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In Memoriam: Landis Everson, 1926–2007

Remembering the recipient of the Poetry Foundation's Emily Dickinson First Book Award.
Picking up writing again after decades away from it, Landis Everson won the Poetry Foundation's inaugural Emily Dickinson Award. Rachel Aviv profiles this reluctant member of the Berkeley Renaissance.
The Poetry Foundation is sad to report that Landis Everson died on Saturday, an apparent suicide, in Mill Valley, California. Everson received the Poetry Foundation's Emily Dickinson First Book Award, for his 2006 book Everything Preserved. The following piece was published last year.

Before receiving the first poetry award of his career, Landis Everson, a thin, sweet-faced 79-year-old from California, had a momentary episode of rage while dressing in his hotel room. He smacked himself in the face with a hairbrush because he felt his poet friends, most of them dead, would disapprove of him accepting such a mainstream prize, he said. When he went to the stage to receive the award, his left eye was blueing around the edges. “I wasn’t in a fight. I did this to myself,” he said.

The prize, given by the Poetry Foundation for the best debut by an American over 50 (selected from more than 1,100 manuscripts), came after 43 years during which Everson never wrote and barely read. A retired house developer, he worked on crossword puzzles, gardened, and thought about dying. His first book, Everything Preserved, is divided into two parts: poems he wrote in the 1950s and poems from the past four years. “I don’t believe ever in the history of mankind there has been a poet who stopped writing for 43 years,” says Ben Mazer, his current editor. “On the stage, he looked like a sheriff in an old Western who had just come out of some brawl.”

Everson, who lives in San Luis Obispo, California, and recently had a stroke, stopped writing around 1961 when he lost contact with his poet friends Robert Duncan, Jack Spicer, and Robin Blaser. They had all been students at the University of California at Berkeley, contributors to the college’s literary magazines, and members of what, in 1946, they jokingly named the Berkeley Renaissance. “We have existed from the Beginning. We are Eternal. Lords of Creation,” Robert Duncan wrote. “We can NEVER be pretentious. . . . We have been made heirs by the greatest fraternity of poets since London circa 1600.” They decided it was Everson who would lead the West to its next literary era, becoming the new “Poet-King.”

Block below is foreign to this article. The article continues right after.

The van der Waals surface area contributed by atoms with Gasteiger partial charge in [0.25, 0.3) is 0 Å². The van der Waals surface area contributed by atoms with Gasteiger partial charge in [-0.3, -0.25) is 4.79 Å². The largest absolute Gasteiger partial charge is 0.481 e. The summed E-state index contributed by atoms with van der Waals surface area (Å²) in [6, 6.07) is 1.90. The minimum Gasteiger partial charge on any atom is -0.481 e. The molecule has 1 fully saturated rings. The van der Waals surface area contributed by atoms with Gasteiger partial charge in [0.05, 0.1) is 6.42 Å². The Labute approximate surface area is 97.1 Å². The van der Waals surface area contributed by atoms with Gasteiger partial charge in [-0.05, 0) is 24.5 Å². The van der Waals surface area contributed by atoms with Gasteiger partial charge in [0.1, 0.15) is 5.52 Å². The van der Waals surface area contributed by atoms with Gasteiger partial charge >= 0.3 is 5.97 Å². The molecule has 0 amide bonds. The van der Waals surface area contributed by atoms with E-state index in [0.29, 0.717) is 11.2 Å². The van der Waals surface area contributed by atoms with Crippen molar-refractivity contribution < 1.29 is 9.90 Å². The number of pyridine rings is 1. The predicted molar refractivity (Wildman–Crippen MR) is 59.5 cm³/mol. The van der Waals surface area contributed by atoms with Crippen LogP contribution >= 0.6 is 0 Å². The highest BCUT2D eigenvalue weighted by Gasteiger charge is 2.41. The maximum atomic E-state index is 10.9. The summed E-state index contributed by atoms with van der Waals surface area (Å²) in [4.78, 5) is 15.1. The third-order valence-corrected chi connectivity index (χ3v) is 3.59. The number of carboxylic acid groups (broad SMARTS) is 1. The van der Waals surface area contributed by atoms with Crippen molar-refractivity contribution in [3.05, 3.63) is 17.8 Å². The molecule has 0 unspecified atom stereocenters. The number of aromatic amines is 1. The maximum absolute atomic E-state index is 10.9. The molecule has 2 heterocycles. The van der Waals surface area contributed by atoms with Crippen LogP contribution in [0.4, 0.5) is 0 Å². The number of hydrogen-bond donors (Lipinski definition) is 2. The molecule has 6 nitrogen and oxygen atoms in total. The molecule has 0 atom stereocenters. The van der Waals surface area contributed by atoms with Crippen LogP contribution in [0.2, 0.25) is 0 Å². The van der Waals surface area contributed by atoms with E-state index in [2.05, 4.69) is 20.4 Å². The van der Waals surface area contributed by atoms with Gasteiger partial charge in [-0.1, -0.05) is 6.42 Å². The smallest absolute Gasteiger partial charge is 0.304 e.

Unlike the Beats, who came to the Bay Area ten years later, the Berkeley poets wrote erudite poetry—classical and biblical allusions were the norm. They were less interested in drugs (except alcohol) and Eastern philosophy and had little interest in talking about subjects other than poetry. A 1947 Harper’s article describes the Berkeley of that time as “the Left Bank” for literary immigrants, a place where young poets, wearing sandals and corduroys, used words and phrases such as “fecund,” “magical,” “the outer reality,” “the great oneness,” and “the vital core.” In 1957, Jack Spicer, who was at the center of the group, began teaching a class called “Poetry as Magic,” in which assignments included writing a poem that would “create a universe” or in which the author would “become a flesh-eating beast.”

Everson was less inclined toward grandiosity. In biographical accounts of the Berkeley literary scene, he is rarely mentioned and, when he is, it’s for his charisma, not his poetry. By the time he took up house construction work, he had charmed most of the people who’d met him, whether or not they’d read his work. He had that look of self-assured American boyishness: deep-set blue eyes, big teeth, and thin blond hair, which he combed tight to the side like a country club tennis player. “His facial features were so attractive and pronounced that I once asked if he was wearing make-up,” recalls Paul Alexander, a painter who hung out with Everson’s friends and saw him in person only once. “Jack Spicer just absolutely put me down for making that comment. He said, ‘Landis isn’t wearing makeup. He just looks that way.’”

Spicer, who was known for his almost wondrous ugliness, was said to be in love with Everson and dedicated a poem to him—“the onlie begetter of these nightmares”—but often criticized him for being too bourgeois, particularly when Everson began publishing poems in dreaded mainstream journals like Poetry and The Kenyon Review. Everson drove a convertible, lived in a fraternity, and had plenty of money. Spicer still had faith, though, that he would fix the problem. “In my own rationalistic way I believe too that Landis is a god,” Spicer wrote to Duncan in a 1951 letter. “A sort of Babylonian Adonis in a cashmere sweater . . . a really personal savior.”